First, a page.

The relevant question is not "Did you win?" but "Did you come up to your expectations?"
The greater the prizes in sport, the more emphasis there is on winning. The greater the emphasis on winning, the harder it is to be a loser. However, there is only one winner in, say, the Open golf championship or the Wimbledon men's singles. Does this mean that all the others are losers? Certainly not. Before we analyse the reasons for success and failure, we must define the terms.
Losers and winners
The loser is the person who produces great training performances but does not live up to them in races. The winner is the one whose performance under pressure is greater than you would expect from his training.
The loser is the person who develops injuries and minor illnesses just before the big events. The winner is the person who copes with minor setbacks and still performs to his best when it matters.
The loser is the person who looks very impressive when against familiar, weaker opposition but who cannot cope with the challenge of competing against those who are apparently better than him. The winner is the person who is not overawed by better opposition but rises to the challenge.
The patterns can be seen more clearly in running than in almost any other sport because we have the times to go by. A few years ago I was running in a road race in Devon against a local athlete, let us call him Shanks, who was a little older than me and had always beaten me in my early years. On this occasion he had heard that I was off form, whereas in fact I had just been going through a hard training period. We had a really hard race and I broke my own course record, but he beat me by half a minute because he believed that he was better than me on that day. When it came to the next national event, I won and he was nowhere because he did not believe that he could perform well at that level. Shanks obviously had the physical ability but lacked the right mental approach.
What causes people to fail?
First of all, everyone has a physical limit. All the self-belief in the world won't enable you to run five miles in 20 minutes. All that we can hope for is to keep on improving for as long as possible, gradually pushing back our physical limits. In that time, we try to compete at our own level, attempting to get as much success as our talents will allow us.
The relevant question is not 'Did you win?' but 'Did you come up to your expectations?' If the answer to this question is 'no', the coach should look for both physical and mental explanations. Very often the single poor performance is due to an infection, over-tiredness or something like eating at the wrong time. However, if there is consistently a gap between training and racing performances, there may well be something wrong with the mental attitude.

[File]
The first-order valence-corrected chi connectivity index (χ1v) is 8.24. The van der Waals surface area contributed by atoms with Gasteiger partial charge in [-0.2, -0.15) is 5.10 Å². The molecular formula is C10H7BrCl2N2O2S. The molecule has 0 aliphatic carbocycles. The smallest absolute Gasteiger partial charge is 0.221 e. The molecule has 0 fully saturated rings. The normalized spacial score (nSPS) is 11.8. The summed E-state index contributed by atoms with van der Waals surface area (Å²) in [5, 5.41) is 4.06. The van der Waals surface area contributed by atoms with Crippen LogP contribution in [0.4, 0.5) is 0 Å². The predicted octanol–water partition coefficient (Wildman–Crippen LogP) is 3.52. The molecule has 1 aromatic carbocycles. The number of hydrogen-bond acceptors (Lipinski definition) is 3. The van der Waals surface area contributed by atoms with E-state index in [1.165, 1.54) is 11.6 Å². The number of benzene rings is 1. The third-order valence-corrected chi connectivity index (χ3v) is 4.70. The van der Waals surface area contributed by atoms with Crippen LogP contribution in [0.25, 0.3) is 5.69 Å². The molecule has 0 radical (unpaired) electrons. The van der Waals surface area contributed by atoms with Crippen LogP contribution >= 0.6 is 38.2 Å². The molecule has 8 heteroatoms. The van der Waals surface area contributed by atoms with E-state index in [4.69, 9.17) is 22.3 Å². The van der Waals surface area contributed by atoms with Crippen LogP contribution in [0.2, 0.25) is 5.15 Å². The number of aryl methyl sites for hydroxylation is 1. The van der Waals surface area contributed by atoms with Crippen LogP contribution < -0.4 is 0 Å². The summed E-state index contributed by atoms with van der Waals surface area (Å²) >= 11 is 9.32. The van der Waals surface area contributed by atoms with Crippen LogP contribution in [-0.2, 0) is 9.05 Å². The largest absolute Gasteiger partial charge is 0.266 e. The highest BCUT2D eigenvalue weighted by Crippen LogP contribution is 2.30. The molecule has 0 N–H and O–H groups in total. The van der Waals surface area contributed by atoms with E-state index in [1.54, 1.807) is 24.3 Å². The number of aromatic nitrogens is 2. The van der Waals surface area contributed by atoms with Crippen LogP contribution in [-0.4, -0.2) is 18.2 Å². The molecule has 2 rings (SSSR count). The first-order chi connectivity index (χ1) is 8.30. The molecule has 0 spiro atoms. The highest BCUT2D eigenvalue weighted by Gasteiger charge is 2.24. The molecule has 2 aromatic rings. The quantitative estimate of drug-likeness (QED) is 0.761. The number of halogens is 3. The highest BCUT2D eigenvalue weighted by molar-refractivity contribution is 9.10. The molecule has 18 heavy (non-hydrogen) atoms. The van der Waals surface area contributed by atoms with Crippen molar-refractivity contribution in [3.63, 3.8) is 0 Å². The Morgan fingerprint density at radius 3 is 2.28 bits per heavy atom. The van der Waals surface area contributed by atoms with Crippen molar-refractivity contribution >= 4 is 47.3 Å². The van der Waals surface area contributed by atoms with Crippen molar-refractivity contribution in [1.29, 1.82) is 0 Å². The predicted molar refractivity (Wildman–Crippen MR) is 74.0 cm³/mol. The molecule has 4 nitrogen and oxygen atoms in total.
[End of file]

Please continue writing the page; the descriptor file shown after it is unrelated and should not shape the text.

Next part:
Let us take two hypothetical runners, Alphonse and Bertrand. Alphonse has lots of natural speed. He can run 400 metres in under 50 seconds on very little training and he has run 1.49 for 800 metres. He was a national junior champion but now, although he wins club 1500m races easily in 3.53, he has only progressed to 3.48 and cannot get into the senior finals. Bertrand, on the other hand, was not a junior champion. His best 800m is 1 .5 1, but he has run 1 500m in 3.44 and has been picked for the under-23 team. Alphonse is becoming depressed because he is not improving and he is getting beaten by Bertrand. Bertrand is feeling cheerful and more and more confident about his training because he is improving all the time.
The key lies in their early experiences. Because he had so much ability, Alphonse did not need to train hard as a youngster, nor did he need to push himself very hard to win races. Bertrand, however, had to train hard as a youngster to come up to a decent standard, and he has always had to work hard.
When Alphonse fails, he thinks 'I'm a loser'. When Bertrand fails, he thinks 'I shall have to work harder'. As they come up to a big competition, Bertrand is thinking 'This is a great opportunity for me' and Alphonse is thinking 'What if I fail again?' Early experiences cannot be eradicated, but the mind can be 'reprogrammed' so as to change the mental attitude towards Altering self-perceptions
The way a runner approaches a race depends on how he sees himself. If he feels that he lacks finishing speed, he worries if there is anyone near him as the race approaches the finish. If he feels that he lacks endurance, he will be worried by a fast early pace. He may in fact be perfectly capable of dealing with the situation, but self-doubt is usually fatal.